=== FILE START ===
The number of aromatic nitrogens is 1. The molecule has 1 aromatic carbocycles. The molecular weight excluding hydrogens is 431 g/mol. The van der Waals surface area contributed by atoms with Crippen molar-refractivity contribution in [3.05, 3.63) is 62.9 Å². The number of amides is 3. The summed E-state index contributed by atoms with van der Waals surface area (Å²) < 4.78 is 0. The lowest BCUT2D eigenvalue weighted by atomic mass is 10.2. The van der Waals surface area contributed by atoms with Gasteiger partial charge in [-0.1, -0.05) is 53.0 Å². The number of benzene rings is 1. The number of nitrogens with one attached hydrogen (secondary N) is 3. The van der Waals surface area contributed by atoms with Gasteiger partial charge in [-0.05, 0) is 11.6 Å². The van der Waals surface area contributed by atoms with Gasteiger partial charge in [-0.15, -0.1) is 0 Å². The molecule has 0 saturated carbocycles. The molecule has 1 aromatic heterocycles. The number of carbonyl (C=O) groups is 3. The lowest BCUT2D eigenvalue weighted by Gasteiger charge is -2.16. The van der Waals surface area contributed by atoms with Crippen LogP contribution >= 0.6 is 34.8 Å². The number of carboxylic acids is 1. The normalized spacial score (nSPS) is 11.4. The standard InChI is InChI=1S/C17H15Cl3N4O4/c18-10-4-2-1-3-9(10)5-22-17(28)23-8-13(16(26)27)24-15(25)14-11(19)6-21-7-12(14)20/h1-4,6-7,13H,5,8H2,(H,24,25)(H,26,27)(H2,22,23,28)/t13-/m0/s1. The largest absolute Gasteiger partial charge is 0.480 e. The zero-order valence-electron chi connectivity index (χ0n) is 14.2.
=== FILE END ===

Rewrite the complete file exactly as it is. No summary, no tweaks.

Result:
The number of aromatic nitrogens is 1. The molecule has 1 aromatic carbocycles. The molecular weight excluding hydrogens is 431 g/mol. The van der Waals surface area contributed by atoms with Crippen molar-refractivity contribution in [3.05, 3.63) is 62.9 Å². The number of amides is 3. The summed E-state index contributed by atoms with van der Waals surface area (Å²) < 4.78 is 0. The lowest BCUT2D eigenvalue weighted by atomic mass is 10.2. The van der Waals surface area contributed by atoms with Gasteiger partial charge in [-0.1, -0.05) is 53.0 Å². The number of benzene rings is 1. The number of nitrogens with one attached hydrogen (secondary N) is 3. The van der Waals surface area contributed by atoms with Gasteiger partial charge in [-0.05, 0) is 11.6 Å². The van der Waals surface area contributed by atoms with Gasteiger partial charge in [-0.15, -0.1) is 0 Å². The molecule has 0 saturated carbocycles. The molecule has 1 aromatic heterocycles. The number of carbonyl (C=O) groups is 3. The lowest BCUT2D eigenvalue weighted by Gasteiger charge is -2.16. The van der Waals surface area contributed by atoms with Crippen LogP contribution >= 0.6 is 34.8 Å². The number of carboxylic acids is 1. The normalized spacial score (nSPS) is 11.4. The standard InChI is InChI=1S/C17H15Cl3N4O4/c18-10-4-2-1-3-9(10)5-22-17(28)23-8-13(16(26)27)24-15(25)14-11(19)6-21-7-12(14)20/h1-4,6-7,13H,5,8H2,(H,24,25)(H,26,27)(H2,22,23,28)/t13-/m0/s1. The largest absolute Gasteiger partial charge is 0.480 e. The zero-order valence-electron chi connectivity index (χ0n) is 14.2.